Add Focus To HTML Forms

When you visit Google.com, you probably noticed that the mouse cursor jumps to the searchbox, ready for users to type and submit a search. This method is called form focus. It’s made possible by using Javascript. With Javascript, you can set certain elements of the HTML form to be set in focus. This is particularly helpful for pages where there is minimal content, and the intent of the web developer/designer is to get the user to enter data and submit quickly. A login page is a perfect example of such a page.

You can bring into focus the username field, so users can start typing their login credentials. The form focus saves users from finding the mouse cursor on the screen, and then clicking on the field. With form focus, users are already on the form, ready to input text and submit. If the user presses Tab, the cursor jumps to the next field, which happens to be the password field. Pressing Enter, simply submits the form to start the login process. This article will show you the most simple way to add form focus to your HTML forms. Consider a login page. It has two fields: username, password, and a Submit button. The HTML markup is:

<form method="post' action="submit.php">
<label for="username">Username: </label>
<input type="text" name="username" />
<label for="password">Password: </label>
<input type="password" name="password" />
<input type="submit" name="submit" value="Login" />
</form>

How To Add Focus To Forms

1. Assign an ID to the form. We are using an id of “login” in this example.

<form id="login" method='post' action="submit.php">

2. Add IDs to the fields.

<input id= "user" type="text"  name="username" />
<input id= "pass" type="password" name="password" />

3. Add Tab Index to the fields. Notice the order starting with 1 and then 2.

<input id= "user" type="text" name="username" tabindex="1" />
<input id= "pass" type="password" name="password" tabindex="2" />

4. Add Javascript at the end of the form.

<script type=”text/javascript” language=”JavaScript”>
document.login.user.focus();
</script>

Where login is the id of the form, and user is the id of the field.

Final Form

<form id="login" method="post" action="submit.php">
<label for="username">Username: </label>
<input id="user" type="text" name="username" tabindex="1" />
<label for="password">Password: </label>
<input id="pass" type="password" name="password" tabindex="2" />
<input type="submit" name="submit" value="Login" />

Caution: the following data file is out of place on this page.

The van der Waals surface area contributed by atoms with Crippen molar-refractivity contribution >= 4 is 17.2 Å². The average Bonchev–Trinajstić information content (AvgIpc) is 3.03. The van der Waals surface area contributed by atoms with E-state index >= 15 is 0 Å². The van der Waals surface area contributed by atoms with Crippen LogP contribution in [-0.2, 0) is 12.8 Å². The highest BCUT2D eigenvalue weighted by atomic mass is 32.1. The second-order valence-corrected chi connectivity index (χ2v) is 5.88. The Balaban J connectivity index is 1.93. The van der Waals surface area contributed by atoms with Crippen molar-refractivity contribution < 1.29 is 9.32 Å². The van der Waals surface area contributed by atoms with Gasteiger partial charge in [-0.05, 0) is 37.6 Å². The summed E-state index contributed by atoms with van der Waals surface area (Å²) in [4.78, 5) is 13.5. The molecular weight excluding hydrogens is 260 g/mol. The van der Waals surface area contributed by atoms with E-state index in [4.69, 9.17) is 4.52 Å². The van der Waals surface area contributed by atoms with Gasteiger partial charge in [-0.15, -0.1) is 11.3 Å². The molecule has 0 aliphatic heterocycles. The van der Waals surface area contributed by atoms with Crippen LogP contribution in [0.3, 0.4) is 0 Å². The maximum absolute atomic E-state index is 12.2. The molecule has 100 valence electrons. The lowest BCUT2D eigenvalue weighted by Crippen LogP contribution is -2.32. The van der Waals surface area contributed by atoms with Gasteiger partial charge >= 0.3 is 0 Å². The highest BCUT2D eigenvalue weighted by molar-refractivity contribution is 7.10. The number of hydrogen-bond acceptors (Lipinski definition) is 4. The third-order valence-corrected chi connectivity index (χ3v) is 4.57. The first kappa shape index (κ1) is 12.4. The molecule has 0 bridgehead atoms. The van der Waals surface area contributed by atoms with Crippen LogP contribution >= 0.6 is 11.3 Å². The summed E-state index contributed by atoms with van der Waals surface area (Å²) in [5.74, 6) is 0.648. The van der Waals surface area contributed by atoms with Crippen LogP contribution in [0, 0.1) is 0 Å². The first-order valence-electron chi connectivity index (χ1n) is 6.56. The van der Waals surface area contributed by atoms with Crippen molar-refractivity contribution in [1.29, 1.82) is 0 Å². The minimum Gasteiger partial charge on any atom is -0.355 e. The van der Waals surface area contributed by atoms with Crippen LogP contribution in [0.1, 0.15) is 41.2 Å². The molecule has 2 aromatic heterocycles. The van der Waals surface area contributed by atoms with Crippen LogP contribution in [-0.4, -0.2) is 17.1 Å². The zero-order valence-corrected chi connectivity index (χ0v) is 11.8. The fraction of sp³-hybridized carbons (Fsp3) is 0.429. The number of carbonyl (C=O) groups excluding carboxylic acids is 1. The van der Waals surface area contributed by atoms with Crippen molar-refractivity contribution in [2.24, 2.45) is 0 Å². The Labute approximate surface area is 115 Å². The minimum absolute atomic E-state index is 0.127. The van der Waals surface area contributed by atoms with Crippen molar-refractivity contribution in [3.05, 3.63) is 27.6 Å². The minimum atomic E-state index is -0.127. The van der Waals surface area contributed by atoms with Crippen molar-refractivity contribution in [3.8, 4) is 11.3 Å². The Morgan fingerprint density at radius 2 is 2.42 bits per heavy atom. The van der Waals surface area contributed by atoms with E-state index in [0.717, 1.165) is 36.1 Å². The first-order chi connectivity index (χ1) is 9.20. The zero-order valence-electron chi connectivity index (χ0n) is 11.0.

</form>
<script type="text/javascript" language="JavaScript">
document.login.user.focus();
</script>

This is just one way of adding form focus to HTML forms. There are other methods, like using body onload and such, but I find this method the cleanest and the most simple one to implement by far.

Resize Images Using CSS

This is an older CSS trick that is worth repeating. Back in the days, resizing images was done via HTML height and width options. Here’s an example below. We will resize the image to 100 x 100 pixels.

HTML

<img src="example.jpg" width="100" height="100" alt="example" />

The problem with this approach is, first, we will lose image quality when resizing regardless of which direction we go, either up or down. The resized image is never going to be as good as the original. Second, there’s a good chance the image will NOT be proportioned. We have to be constantly be aware of image ratios when resizing images.

CSS

So, here comes CSS to the rescue. We will assign a class called “image” to our image.

<img class="image" src="example.jpg" alt="example" />

Next, we will apply CSS to our “image” class.

.image { width: 400px;height : auto; }
.image { width: auto;height : 600px; }

The result is, a well-porportioned image that is never going to be wider than 400px or taller than 600px. In addition, we maintain the standard dimension for all images using the “image” class.

Redirect With Cancel Button

When working with HTML Forms, a Cancel button is sometimes handy when you want to reset a form. It deletes the user’s input and displays the same form again. This is particularly helpful to users that want to reset a form from scratch and start with a new form entry.

Here’s a simple HTML page called “form.html” that uses the “post” form method and uses an action to itself – the same page which is “form.html.” The form also contains a Cancel button which will be rendered using the input markup below. Notice the input type is set to “submit.”

Cancel Button To Reset Form

<html>
<head>
<title>Form</title>
</head>
<body>
<form method="post" action="form.html">
<label for="firstname">Firstname:</label><br/>
<input type="text" name="firstname" value="" />
<input type="submit" name="submit" value="Submit" />